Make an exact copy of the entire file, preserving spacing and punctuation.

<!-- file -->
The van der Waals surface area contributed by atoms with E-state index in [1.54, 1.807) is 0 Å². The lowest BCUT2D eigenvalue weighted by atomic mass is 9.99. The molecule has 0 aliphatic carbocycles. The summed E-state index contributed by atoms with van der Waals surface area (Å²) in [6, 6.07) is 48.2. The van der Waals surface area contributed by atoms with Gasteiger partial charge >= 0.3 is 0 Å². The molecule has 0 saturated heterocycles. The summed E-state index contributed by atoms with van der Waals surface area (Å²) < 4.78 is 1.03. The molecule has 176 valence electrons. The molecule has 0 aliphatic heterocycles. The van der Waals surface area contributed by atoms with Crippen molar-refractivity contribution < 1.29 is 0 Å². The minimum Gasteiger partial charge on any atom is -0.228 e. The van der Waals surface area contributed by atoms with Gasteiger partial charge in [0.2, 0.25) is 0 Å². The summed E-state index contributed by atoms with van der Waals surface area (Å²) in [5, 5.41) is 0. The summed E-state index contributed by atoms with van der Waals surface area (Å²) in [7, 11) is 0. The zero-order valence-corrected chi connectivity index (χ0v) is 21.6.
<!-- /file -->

The van der Waals surface area contributed by atoms with E-state index in [1.54, 1.807) is 0 Å². The lowest BCUT2D eigenvalue weighted by atomic mass is 9.99. The molecule has 0 aliphatic carbocycles. The summed E-state index contributed by atoms with van der Waals surface area (Å²) in [6, 6.07) is 48.2. The van der Waals surface area contributed by atoms with Gasteiger partial charge >= 0.3 is 0 Å². The molecule has 0 saturated heterocycles. The summed E-state index contributed by atoms with van der Waals surface area (Å²) < 4.78 is 1.03. The molecule has 176 valence electrons. The molecule has 0 aliphatic heterocycles. The van der Waals surface area contributed by atoms with Crippen molar-refractivity contribution < 1.29 is 0 Å². The minimum Gasteiger partial charge on any atom is -0.228 e. The van der Waals surface area contributed by atoms with Gasteiger partial charge in [0.2, 0.25) is 0 Å². The summed E-state index contributed by atoms with van der Waals surface area (Å²) in [5, 5.41) is 0. The summed E-state index contributed by atoms with van der Waals surface area (Å²) in [7, 11) is 0. The zero-order valence-corrected chi connectivity index (χ0v) is 21.6.